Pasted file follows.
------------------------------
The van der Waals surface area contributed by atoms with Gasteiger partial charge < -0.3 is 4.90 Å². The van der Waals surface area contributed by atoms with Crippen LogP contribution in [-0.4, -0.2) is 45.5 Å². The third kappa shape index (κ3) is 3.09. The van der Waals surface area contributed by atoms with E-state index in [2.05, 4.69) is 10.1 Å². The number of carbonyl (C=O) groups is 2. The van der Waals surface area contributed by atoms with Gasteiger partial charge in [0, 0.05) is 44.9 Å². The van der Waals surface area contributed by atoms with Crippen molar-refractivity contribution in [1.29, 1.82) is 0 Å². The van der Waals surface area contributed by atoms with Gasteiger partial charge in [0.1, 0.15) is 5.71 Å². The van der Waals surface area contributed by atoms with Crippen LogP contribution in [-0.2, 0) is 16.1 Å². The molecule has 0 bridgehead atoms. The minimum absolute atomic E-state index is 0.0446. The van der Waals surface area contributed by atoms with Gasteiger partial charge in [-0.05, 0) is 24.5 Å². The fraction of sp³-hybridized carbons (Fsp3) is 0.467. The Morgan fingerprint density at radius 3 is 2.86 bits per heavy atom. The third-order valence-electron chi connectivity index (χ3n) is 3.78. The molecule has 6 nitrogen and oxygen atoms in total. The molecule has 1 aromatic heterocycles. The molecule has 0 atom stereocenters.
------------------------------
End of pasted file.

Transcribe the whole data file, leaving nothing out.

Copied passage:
The van der Waals surface area contributed by atoms with Gasteiger partial charge < -0.3 is 4.90 Å². The van der Waals surface area contributed by atoms with Crippen LogP contribution in [-0.4, -0.2) is 45.5 Å². The third kappa shape index (κ3) is 3.09. The van der Waals surface area contributed by atoms with E-state index in [2.05, 4.69) is 10.1 Å². The number of carbonyl (C=O) groups is 2. The van der Waals surface area contributed by atoms with Gasteiger partial charge in [0, 0.05) is 44.9 Å². The van der Waals surface area contributed by atoms with Crippen molar-refractivity contribution in [1.29, 1.82) is 0 Å². The van der Waals surface area contributed by atoms with Gasteiger partial charge in [0.1, 0.15) is 5.71 Å². The van der Waals surface area contributed by atoms with Crippen LogP contribution in [-0.2, 0) is 16.1 Å². The molecule has 0 bridgehead atoms. The minimum absolute atomic E-state index is 0.0446. The van der Waals surface area contributed by atoms with Gasteiger partial charge in [-0.05, 0) is 24.5 Å². The fraction of sp³-hybridized carbons (Fsp3) is 0.467. The Morgan fingerprint density at radius 3 is 2.86 bits per heavy atom. The third-order valence-electron chi connectivity index (χ3n) is 3.78. The molecule has 6 nitrogen and oxygen atoms in total. The molecule has 1 aromatic heterocycles. The molecule has 0 atom stereocenters.